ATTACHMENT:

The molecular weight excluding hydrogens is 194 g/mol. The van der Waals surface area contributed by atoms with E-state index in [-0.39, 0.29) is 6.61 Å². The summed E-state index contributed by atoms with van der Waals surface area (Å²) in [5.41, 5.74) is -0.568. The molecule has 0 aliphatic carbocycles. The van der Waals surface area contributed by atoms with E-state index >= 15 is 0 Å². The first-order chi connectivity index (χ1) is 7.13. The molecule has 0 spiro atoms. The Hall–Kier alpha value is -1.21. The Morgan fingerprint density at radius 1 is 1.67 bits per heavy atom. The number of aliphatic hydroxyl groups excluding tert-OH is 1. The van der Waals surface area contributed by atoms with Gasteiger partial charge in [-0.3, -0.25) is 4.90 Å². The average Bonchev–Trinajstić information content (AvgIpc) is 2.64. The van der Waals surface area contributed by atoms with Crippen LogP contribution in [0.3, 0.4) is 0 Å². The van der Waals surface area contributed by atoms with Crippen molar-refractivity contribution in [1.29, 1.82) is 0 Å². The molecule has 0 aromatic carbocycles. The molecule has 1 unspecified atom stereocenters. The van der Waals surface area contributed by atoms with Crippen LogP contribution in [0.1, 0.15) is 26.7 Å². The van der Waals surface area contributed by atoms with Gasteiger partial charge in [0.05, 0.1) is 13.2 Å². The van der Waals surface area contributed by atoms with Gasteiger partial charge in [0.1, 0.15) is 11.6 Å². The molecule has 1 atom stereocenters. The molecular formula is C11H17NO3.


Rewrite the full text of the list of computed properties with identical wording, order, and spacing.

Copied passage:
The molecular weight excluding hydrogens is 194 g/mol. The van der Waals surface area contributed by atoms with E-state index in [-0.39, 0.29) is 6.61 Å². The summed E-state index contributed by atoms with van der Waals surface area (Å²) in [5.41, 5.74) is -0.568. The molecule has 0 aliphatic carbocycles. The van der Waals surface area contributed by atoms with E-state index >= 15 is 0 Å². The first-order chi connectivity index (χ1) is 7.13. The molecule has 0 spiro atoms. The Hall–Kier alpha value is -1.21. The Morgan fingerprint density at radius 1 is 1.67 bits per heavy atom. The number of aliphatic hydroxyl groups excluding tert-OH is 1. The van der Waals surface area contributed by atoms with Gasteiger partial charge in [-0.3, -0.25) is 4.90 Å². The average Bonchev–Trinajstić information content (AvgIpc) is 2.64. The van der Waals surface area contributed by atoms with Crippen LogP contribution in [0.3, 0.4) is 0 Å². The van der Waals surface area contributed by atoms with Crippen molar-refractivity contribution in [1.29, 1.82) is 0 Å². The molecule has 0 aromatic carbocycles. The molecule has 1 unspecified atom stereocenters. The van der Waals surface area contributed by atoms with Crippen LogP contribution in [0.1, 0.15) is 26.7 Å². The van der Waals surface area contributed by atoms with Gasteiger partial charge in [0.05, 0.1) is 13.2 Å². The van der Waals surface area contributed by atoms with Gasteiger partial charge in [0.1, 0.15) is 11.6 Å². The molecule has 1 atom stereocenters. The molecular formula is C11H17NO3.